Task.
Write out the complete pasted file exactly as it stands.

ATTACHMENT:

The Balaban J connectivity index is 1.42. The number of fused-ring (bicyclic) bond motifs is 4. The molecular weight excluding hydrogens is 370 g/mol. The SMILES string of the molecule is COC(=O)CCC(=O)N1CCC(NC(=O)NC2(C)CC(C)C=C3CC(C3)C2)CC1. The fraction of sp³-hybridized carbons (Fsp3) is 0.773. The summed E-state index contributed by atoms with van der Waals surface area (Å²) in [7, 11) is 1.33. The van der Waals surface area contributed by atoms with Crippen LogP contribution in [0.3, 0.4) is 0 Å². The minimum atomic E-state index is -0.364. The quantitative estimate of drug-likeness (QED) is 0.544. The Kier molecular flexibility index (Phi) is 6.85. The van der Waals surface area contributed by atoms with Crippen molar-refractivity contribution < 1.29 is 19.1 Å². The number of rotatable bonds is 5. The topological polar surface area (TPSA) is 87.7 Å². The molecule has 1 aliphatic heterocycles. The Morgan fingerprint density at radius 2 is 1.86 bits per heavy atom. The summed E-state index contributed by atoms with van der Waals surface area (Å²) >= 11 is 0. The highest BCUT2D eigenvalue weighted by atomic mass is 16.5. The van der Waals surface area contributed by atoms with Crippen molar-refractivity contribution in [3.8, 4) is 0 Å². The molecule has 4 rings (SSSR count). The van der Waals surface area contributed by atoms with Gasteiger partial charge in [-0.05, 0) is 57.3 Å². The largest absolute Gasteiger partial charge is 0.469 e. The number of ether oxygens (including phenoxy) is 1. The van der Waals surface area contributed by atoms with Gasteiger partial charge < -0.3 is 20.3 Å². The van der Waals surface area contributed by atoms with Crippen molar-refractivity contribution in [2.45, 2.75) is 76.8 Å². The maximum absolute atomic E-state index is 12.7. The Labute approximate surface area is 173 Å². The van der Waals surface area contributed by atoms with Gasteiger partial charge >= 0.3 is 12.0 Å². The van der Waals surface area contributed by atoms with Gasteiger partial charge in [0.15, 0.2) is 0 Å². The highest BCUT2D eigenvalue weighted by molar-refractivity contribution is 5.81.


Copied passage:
The Balaban J connectivity index is 1.42. The number of fused-ring (bicyclic) bond motifs is 4. The molecular weight excluding hydrogens is 370 g/mol. The SMILES string of the molecule is COC(=O)CCC(=O)N1CCC(NC(=O)NC2(C)CC(C)C=C3CC(C3)C2)CC1. The fraction of sp³-hybridized carbons (Fsp3) is 0.773. The summed E-state index contributed by atoms with van der Waals surface area (Å²) in [7, 11) is 1.33. The van der Waals surface area contributed by atoms with Crippen LogP contribution in [0.3, 0.4) is 0 Å². The minimum atomic E-state index is -0.364. The quantitative estimate of drug-likeness (QED) is 0.544. The Kier molecular flexibility index (Phi) is 6.85. The van der Waals surface area contributed by atoms with Crippen molar-refractivity contribution < 1.29 is 19.1 Å². The number of rotatable bonds is 5. The topological polar surface area (TPSA) is 87.7 Å². The molecule has 1 aliphatic heterocycles. The Morgan fingerprint density at radius 2 is 1.86 bits per heavy atom. The summed E-state index contributed by atoms with van der Waals surface area (Å²) >= 11 is 0. The highest BCUT2D eigenvalue weighted by atomic mass is 16.5. The van der Waals surface area contributed by atoms with Crippen molar-refractivity contribution in [3.8, 4) is 0 Å². The molecule has 4 rings (SSSR count). The van der Waals surface area contributed by atoms with Gasteiger partial charge in [-0.05, 0) is 57.3 Å². The largest absolute Gasteiger partial charge is 0.469 e. The number of ether oxygens (including phenoxy) is 1. The van der Waals surface area contributed by atoms with Gasteiger partial charge < -0.3 is 20.3 Å². The van der Waals surface area contributed by atoms with Crippen molar-refractivity contribution in [2.45, 2.75) is 76.8 Å². The maximum absolute atomic E-state index is 12.7. The Labute approximate surface area is 173 Å². The van der Waals surface area contributed by atoms with Gasteiger partial charge >= 0.3 is 12.0 Å². The van der Waals surface area contributed by atoms with Gasteiger partial charge in [0.15, 0.2) is 0 Å². The highest BCUT2D eigenvalue weighted by molar-refractivity contribution is 5.81.